Only Lovers Left Alive: SQÜRL – “Spooky Action at a Distance”
Why: Honestly, it was really difficult choosing my favourite out of all the amazing tracks from this soundtrack. Jim Jarmusch has a talent for picking the perfect songs for his films, and Only Lovers Left Alive is no different. But I think “Spooky Action at a Distance” is perfect because it creates the character of Adam in a non-obvious way. Through music we discover all of Adam’s melancholy as a true Romantic. But also how eccentric he is, because the song is so experimental and non-linear. It’s a truly outstanding piece of music.

Cloud Atlas: Ton Tykwer: “The Cloud Atlas Sextet for Orchestra”
Why: If you fell in love with Frobisher and Sixmith in Cloud Atlas, welcome to the club. Frobisher (Ben Whishaw) is one of the most interesting characters in the story, and when Halle Berry in the 70s discovers this piece of music, we see how much of a genius he was, and that makes his death even more tragic (if Sixmith’s cries after finding him dead in the bathtub wasn’t enough [sniffs].) Tom Tykwer did a marvellous job conveying the sense of magic and wonder of the multi-century story into one beautiful piece of music.

Ratatouille: Camille – “La Festin”
Why: Ratatouille is my second favourite Disney film — after The Lion King — mostly because of the food porn. I’m way into beautiful-looking food in films (other examples of cinematic food porn: Chef, I Am Love) but the story in Ratatouille is also really sweet. The little rat being such a foodie, learning how to cook, helping out his friend. Truly an underdog story, and those I love even more than food porn. And this song has an uplifting spirit which makes me think that all dreams CAN come true in Paris, even if you are a tiny rat. Anyone can cook, and isn’t that fantastic?


Moonrise Kingdom: Françoise Hardy – “Le Temps de l’amour”
Why: If you know me or have listened to the Filmology live podcasts (back in September!) then you are probably aware that I’m a huge Wes Anderson geek. I love Moonrise Kingdom because of the sheer nostalgia of it. It retains that inherent Andersonian style, but it also has a lovely sense of pure nostalgic wonder, especially as Sam and Suzy make run away and set up camp at the beach. It throws back to The Royal Tenebaums when Margo and Richie run away to the Museum of Natural History, but it is much sweeter, because these two children are in love, they want to get married and they dance at the beach to French music. You almost want them to succeed, even though it’s slightly silly, because Anderson makes you believe that they are doing the right thing and that it’s totally plausible for two children to run away and live at the beach forever (maybe he was inspired by Blue Lagoon?)


The Life Aquatic with Steve Zissou: Seu Jorge – “Starman”
Why: This is my favourite Wes Anderson film. It’s strange, over-the-top, it features Cate Blanchett. But one of the main reasons why it’s my favourite is actually the music itself. Throughout the film, one of the crew members of the ship played by Seu Jorge, a Brazilian singer, appears with a guitar, playing renditions of David Bowie songs in Portuguese, and it’s absolutely fucking beautiful. Since I’m Brazilian, it really hits close to home for me, especially because I personally love Seu Jorge anyway. But this song in particular is one of the best because it’s one of my favourite David Bowie songs, and it sounds brilliant in Seu Jorge’s slightly husky voice.


Juno: Belle & Sebastian – “Piazza, New York Catcher”
Why: When Juno first came out, I saw it five times in the cinema. It was the first time an indie film resonated so loudly with me, and it was I think how I got introduced to the kind of music I’m really into these days. Of all the amazing songs from the soundtrack, I think this is the sweetest one. It has a sound that matches the atmosphere of the film, slightly odd, slightly sad, slightly out-of-place, everything Belle & Sebastian is, really. It’s definitely my favourite song from the soundtrack, and the best one I think, even though “Anyone Else But You” is mentioned more often.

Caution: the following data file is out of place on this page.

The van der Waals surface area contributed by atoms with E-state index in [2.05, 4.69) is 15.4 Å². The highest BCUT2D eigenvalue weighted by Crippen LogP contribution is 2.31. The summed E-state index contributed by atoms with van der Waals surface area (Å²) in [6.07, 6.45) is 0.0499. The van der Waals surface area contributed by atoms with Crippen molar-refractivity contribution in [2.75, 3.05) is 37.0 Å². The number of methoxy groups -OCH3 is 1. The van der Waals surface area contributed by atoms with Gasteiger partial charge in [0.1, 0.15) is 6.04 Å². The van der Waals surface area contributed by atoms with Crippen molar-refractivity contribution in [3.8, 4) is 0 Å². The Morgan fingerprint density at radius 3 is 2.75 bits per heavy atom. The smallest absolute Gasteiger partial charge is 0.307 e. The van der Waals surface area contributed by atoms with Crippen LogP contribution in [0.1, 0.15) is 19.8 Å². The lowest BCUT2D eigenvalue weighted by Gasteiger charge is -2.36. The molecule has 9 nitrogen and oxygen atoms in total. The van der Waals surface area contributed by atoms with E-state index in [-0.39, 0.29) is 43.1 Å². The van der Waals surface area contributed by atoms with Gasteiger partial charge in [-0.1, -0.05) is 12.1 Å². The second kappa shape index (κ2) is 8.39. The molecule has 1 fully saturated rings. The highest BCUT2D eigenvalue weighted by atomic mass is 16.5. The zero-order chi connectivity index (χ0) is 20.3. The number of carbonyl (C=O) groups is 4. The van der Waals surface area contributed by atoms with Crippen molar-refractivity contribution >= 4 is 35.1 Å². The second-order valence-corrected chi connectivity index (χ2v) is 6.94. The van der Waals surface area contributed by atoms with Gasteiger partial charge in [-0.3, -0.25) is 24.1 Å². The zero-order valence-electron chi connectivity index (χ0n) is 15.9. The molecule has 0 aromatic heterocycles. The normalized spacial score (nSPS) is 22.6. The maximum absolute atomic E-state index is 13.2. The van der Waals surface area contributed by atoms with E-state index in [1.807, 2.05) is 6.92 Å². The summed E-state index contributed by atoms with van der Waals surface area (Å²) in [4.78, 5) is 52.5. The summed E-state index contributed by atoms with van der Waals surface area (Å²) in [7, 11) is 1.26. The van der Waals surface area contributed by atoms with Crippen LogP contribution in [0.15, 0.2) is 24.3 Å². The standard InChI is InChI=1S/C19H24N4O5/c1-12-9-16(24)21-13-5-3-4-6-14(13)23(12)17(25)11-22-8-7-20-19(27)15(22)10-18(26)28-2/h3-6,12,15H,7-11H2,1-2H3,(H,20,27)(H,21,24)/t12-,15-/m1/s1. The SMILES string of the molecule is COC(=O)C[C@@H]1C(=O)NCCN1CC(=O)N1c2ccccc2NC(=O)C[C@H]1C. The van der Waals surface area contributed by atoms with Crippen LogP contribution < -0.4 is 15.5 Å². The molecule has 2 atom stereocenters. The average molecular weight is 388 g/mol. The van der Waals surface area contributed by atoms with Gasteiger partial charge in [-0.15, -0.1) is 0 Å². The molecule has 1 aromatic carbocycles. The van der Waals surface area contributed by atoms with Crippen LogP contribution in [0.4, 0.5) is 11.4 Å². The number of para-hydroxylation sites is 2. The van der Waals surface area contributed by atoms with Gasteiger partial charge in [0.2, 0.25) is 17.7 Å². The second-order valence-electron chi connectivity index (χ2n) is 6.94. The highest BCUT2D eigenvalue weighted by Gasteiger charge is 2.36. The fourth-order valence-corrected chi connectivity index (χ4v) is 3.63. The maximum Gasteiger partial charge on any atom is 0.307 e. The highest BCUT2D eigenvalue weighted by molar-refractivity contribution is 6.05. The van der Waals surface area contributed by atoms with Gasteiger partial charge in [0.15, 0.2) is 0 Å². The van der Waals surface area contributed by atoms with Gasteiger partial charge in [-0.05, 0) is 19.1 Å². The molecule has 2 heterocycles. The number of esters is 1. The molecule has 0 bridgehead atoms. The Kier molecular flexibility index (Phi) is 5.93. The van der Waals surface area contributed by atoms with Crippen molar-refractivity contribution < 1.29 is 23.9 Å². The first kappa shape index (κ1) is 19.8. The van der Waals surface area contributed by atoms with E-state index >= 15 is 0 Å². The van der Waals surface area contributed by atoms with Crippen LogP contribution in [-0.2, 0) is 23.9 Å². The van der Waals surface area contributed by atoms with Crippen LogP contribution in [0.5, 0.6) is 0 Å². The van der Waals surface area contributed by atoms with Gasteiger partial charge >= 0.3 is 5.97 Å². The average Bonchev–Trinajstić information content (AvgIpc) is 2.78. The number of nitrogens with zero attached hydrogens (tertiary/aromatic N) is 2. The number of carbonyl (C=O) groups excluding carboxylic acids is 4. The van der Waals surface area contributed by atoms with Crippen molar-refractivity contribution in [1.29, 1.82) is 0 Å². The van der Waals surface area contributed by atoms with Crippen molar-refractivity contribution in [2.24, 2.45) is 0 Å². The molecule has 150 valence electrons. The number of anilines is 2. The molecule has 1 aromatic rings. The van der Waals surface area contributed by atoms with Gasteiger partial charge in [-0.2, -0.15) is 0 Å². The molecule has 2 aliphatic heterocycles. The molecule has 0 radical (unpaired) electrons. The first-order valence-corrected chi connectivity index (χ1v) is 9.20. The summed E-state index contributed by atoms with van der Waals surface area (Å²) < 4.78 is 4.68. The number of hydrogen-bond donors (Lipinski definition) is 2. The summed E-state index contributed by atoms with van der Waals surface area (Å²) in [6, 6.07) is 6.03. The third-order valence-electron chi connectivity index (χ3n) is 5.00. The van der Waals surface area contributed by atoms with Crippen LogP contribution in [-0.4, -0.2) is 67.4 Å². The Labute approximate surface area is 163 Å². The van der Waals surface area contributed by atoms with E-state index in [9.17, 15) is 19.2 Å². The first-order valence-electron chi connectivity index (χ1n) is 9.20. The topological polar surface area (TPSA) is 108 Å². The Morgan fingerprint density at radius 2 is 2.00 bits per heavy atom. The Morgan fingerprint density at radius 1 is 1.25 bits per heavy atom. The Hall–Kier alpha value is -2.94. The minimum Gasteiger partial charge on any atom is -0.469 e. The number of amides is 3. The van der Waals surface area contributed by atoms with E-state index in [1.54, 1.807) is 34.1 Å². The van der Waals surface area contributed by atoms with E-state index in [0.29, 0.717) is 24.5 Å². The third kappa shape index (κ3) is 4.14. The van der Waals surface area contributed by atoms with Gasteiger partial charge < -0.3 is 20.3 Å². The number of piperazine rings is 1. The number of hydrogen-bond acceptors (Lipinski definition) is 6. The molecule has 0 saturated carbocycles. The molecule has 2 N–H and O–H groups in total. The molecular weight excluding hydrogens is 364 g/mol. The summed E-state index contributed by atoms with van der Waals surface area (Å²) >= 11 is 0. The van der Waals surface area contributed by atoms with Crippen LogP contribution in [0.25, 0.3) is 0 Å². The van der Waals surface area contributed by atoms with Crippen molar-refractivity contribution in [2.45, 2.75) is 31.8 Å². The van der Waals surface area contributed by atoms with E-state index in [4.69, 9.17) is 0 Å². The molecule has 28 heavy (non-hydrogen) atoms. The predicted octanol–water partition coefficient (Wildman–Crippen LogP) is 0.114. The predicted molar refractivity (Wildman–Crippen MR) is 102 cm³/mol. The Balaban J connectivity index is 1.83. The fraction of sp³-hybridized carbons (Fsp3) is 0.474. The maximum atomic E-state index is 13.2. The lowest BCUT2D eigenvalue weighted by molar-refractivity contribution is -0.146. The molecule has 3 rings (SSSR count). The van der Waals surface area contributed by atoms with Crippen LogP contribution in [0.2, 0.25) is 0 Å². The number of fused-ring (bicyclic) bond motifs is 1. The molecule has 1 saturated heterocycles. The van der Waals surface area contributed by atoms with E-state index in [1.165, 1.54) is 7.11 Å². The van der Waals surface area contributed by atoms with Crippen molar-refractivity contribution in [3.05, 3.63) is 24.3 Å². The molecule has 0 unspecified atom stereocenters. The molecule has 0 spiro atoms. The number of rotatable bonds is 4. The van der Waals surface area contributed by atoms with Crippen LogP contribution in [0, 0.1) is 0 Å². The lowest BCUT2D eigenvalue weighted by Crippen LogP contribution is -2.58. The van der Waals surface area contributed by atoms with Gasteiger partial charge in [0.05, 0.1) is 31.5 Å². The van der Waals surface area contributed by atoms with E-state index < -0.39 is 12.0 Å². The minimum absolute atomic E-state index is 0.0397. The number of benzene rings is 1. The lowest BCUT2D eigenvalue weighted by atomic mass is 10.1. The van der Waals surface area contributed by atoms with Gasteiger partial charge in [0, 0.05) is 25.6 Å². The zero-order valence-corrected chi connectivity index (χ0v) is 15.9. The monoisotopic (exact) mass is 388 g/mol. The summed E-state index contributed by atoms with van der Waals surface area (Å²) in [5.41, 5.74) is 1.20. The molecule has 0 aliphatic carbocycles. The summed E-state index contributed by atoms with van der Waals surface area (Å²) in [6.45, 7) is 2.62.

Inside Llewyn Davis: Oscar Isaac & Marcus Mumford – “Fare Thee Well”
Why: The latest Coen brothers film was about a folk singer trying to make it before Bob Dylan made folk popular. It’s gruelling and sad and, again, as it seems to be the theme of this entire post, melancholy. The way Oscar Isaac sings this track, so full of sorrow, even resentment, it’s beautiful, and the song itself is so well written. Props to Marcus Mumford as well, because his background voice adds fantastic depths to this song. I remember especially the dinner party scene when Davis loses it because this song brings back so many memories. It’s the power of the Coens — to make you feel for people who don’t really deserve it.

Her: Karen O & Ezra Koenig – “The Moon Song”
Why: Her is one of the best science fiction films of the past couple of decades. It’s so sweet and wonderful, even though it doesn’t have a particularly happy ending, it’s one of those films that makes you think about love and what it means to be human. This song in the middle of the film, sung by Scarlett Johansson and Joaquin Phoenix is so beautiful, and the cinematography is stunning. But I like this particular version even more, because Karen O’s and Ezra Koenig’s voices go so well together. Besides, there’s something almost playful, but also a bit sad about the lyrics, just like the film itself.

Donnie Darko: Gary Jules – “Mad World”
Why: Today this work is a bit overplayed, even cliche. But in Donnie Darko, a strange, strange film, it speaks to the main character and how the story unravels around him. The song is haunting, not only the lyrics, but the soft piano, and the whispering voice. I absolutely love it, just like the film.

That’s it! I hope you’ve enjoyed these tunes, and please share your own favourite songs from movies down there in the comments. Below is the full playlist, which you can also access through 8tracks here.

article by Mariana Duarte